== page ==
The tenth has a musky pungent Laos character onset with a building creamy sweetness that finishes fruity and sweet Gua Feng Zhi. The pungency and musk never completely goes away but the sweetness is more pronounced on the back end of the profile.
The 11th starts a sweet juicy but just as musky forest in presentation which fades into an almost woody thing then appears a faint lingering fruity taste a minute later. This infusion is a bit more astringent. The mouthfeel almost dry and pucker.
The 12th and 13th push out more sweet fruit with the musky forest being fainter. There is a nice returning sweetness of melon and fruit and sometimes even licorice root.
I steep this one a few more times before putting it into overnight infusions…
To compare to 2019 Tea Encounter Gua Feng Zhi, I think I like the big Qi of the Gua Fang Zhai and vibrant sweet tastes but the Laos has more interested depth and body feeling to it. I use up the rest of my 2019 Tea Encounter Gua Feng Zhi sample the next day for comparison and overall its nice budget Gua Feng Zhi with some of the perks of a Gua Feng Zhi such as general nice sweet flavor profile and fairly decent Qi in the head. However this 2019 Laos offers more depth and will probably age the better out of the two because of the more mature presence of the older tree Laos material.
It’s also interesting to compare this 2019 Tea Encounter Laos to their experimental maocha blend that I was sent in the summer. They actually didn’t press this blend which has a stronger and more distinct Ban Korman profile which I estimated was 60% Laos 40% Gua Feng Zhi. This 2019 Tea Encounter Laos blend has a more balanced profile of Laos old tree and Gua Feng Zhi. Either they used less distinct Laos Gushu and/ or adjusted the blend. I would say this one is probably closer to 50/50 or even 40% Laos and 60% Gua Feng Zhi. Either way I feel the finial pressed cake has a touch more Gua Feng Zhi character in it than Laos as the Gua Feng Zhi effectively shines through in the final blend.
I had overnight steeped the 2019 Tea Encounter Gua Feng Zhi side by side and was to picture the leaves… but then work got out of control and they somehow made it both into the garbage… good thing I was at least a bit tea stoned thanks to these… hahahha…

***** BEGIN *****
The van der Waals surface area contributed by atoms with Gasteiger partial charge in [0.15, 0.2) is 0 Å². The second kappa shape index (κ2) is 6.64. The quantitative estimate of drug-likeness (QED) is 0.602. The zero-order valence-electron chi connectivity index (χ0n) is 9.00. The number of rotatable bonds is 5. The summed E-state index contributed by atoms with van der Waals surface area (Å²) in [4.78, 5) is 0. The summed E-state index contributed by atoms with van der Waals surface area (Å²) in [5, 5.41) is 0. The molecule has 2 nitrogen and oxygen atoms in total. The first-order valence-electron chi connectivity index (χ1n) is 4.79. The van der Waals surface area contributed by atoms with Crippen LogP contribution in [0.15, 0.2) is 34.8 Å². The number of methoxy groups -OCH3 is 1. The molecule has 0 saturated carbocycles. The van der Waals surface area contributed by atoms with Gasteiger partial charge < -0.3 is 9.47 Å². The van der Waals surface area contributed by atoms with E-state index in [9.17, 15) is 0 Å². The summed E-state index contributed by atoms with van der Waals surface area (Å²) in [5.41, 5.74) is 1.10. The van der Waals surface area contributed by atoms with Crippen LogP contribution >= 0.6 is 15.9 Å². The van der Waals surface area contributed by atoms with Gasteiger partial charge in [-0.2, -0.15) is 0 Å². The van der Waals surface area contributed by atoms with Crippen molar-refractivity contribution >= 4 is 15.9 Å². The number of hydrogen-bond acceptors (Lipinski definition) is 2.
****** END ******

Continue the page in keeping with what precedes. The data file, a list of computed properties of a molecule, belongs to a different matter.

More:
This Laos tea benefits more than many from allowing the liquid to cool before drinking. The balance between the deep and the sweet feels just right when it's not too hot.ReplyDelete
My next experiment with this cake is to try a cold brew to see how the emphasis alters.
Thanks for the comment on that. I agree with you and even wrote a note about that at the sixth infusion above.
This Laos is a bit of an education in a two polarity blend such as this. The light sweetness and pungent depths are fun to play with throughout a single session making this an interesting puerh for the price. It’s like playing with a teeter totter of tastes here. This was my first and only session so far but I think I’m really going to have fun with this one. There are not really many blends out there that do this as most blenders try to bridge the gap with more middle notes or by adding something that adds a long distinct base to the profile. This one doesn’t have this.
Please leave a comment here to let us know how the cold infusions go!
I'll do a cold brew soon...watch this space!ReplyDelete
It's your sixth infusion that prompted me to comment. It's certainly a tea that you can only get to know fully after a good number of sessions. Another good reason for the reasonable price.
Cold brew verdict: Needs at least 4 hours for flavour to come in. Give it as long as possible, preferably overnight (that's what I'll be doing now). Once the taste breaks through, the tea has an impressive dried apricot depth and sweetness. A pleasant sipper to go with breakfast.ReplyDelete
Thanks sounds like standard yumminess! You have motivated me to try a cold infusion, probably not until this summer. I will try to remember to post my findings here.
I just wanted to confirm your assessment. Around 45% Laos Gushu and 55% GFZ. Twice more Laos Gushu than initial blend. Spot on on both posts about this blend.ReplyDelete
I think I’m getting better at this... hahaha
For my next trick I will levitate across the room... hahaha